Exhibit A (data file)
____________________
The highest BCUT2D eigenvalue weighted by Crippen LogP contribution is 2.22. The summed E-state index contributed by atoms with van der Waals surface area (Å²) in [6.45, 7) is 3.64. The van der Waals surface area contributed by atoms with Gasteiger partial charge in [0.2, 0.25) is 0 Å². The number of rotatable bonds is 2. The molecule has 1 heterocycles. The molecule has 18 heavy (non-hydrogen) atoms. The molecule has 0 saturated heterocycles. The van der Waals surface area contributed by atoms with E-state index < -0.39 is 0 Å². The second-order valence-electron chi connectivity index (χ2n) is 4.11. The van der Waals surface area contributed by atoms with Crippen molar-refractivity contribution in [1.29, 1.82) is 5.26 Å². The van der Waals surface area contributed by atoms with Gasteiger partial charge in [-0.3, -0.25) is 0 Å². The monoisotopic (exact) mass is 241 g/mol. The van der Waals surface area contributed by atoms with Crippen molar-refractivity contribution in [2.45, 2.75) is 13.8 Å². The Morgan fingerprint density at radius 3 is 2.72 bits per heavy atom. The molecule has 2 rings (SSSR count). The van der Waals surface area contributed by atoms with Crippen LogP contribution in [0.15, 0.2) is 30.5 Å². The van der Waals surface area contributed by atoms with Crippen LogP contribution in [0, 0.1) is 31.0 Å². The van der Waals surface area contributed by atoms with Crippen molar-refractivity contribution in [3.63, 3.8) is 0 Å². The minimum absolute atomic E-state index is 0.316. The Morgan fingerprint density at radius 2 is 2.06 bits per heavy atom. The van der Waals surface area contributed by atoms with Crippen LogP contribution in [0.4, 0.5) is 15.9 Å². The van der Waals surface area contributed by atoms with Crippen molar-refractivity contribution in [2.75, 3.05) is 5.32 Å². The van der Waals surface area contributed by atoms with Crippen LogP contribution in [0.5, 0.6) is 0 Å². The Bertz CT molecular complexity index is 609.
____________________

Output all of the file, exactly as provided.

The highest BCUT2D eigenvalue weighted by Crippen LogP contribution is 2.22. The summed E-state index contributed by atoms with van der Waals surface area (Å²) in [6.45, 7) is 3.64. The van der Waals surface area contributed by atoms with Gasteiger partial charge in [0.2, 0.25) is 0 Å². The number of rotatable bonds is 2. The molecule has 1 heterocycles. The molecule has 18 heavy (non-hydrogen) atoms. The molecule has 0 saturated heterocycles. The van der Waals surface area contributed by atoms with E-state index < -0.39 is 0 Å². The second-order valence-electron chi connectivity index (χ2n) is 4.11. The van der Waals surface area contributed by atoms with Crippen molar-refractivity contribution in [1.29, 1.82) is 5.26 Å². The van der Waals surface area contributed by atoms with Gasteiger partial charge in [-0.3, -0.25) is 0 Å². The monoisotopic (exact) mass is 241 g/mol. The van der Waals surface area contributed by atoms with Crippen molar-refractivity contribution in [2.45, 2.75) is 13.8 Å². The Morgan fingerprint density at radius 3 is 2.72 bits per heavy atom. The molecule has 2 rings (SSSR count). The van der Waals surface area contributed by atoms with Crippen LogP contribution in [0.15, 0.2) is 30.5 Å². The van der Waals surface area contributed by atoms with Crippen LogP contribution in [0, 0.1) is 31.0 Å². The van der Waals surface area contributed by atoms with Crippen molar-refractivity contribution in [3.63, 3.8) is 0 Å². The minimum absolute atomic E-state index is 0.316. The Morgan fingerprint density at radius 2 is 2.06 bits per heavy atom. The van der Waals surface area contributed by atoms with Crippen LogP contribution in [0.4, 0.5) is 15.9 Å². The van der Waals surface area contributed by atoms with Crippen molar-refractivity contribution in [2.75, 3.05) is 5.32 Å². The van der Waals surface area contributed by atoms with Crippen LogP contribution in [0.5, 0.6) is 0 Å². The Bertz CT molecular complexity index is 609.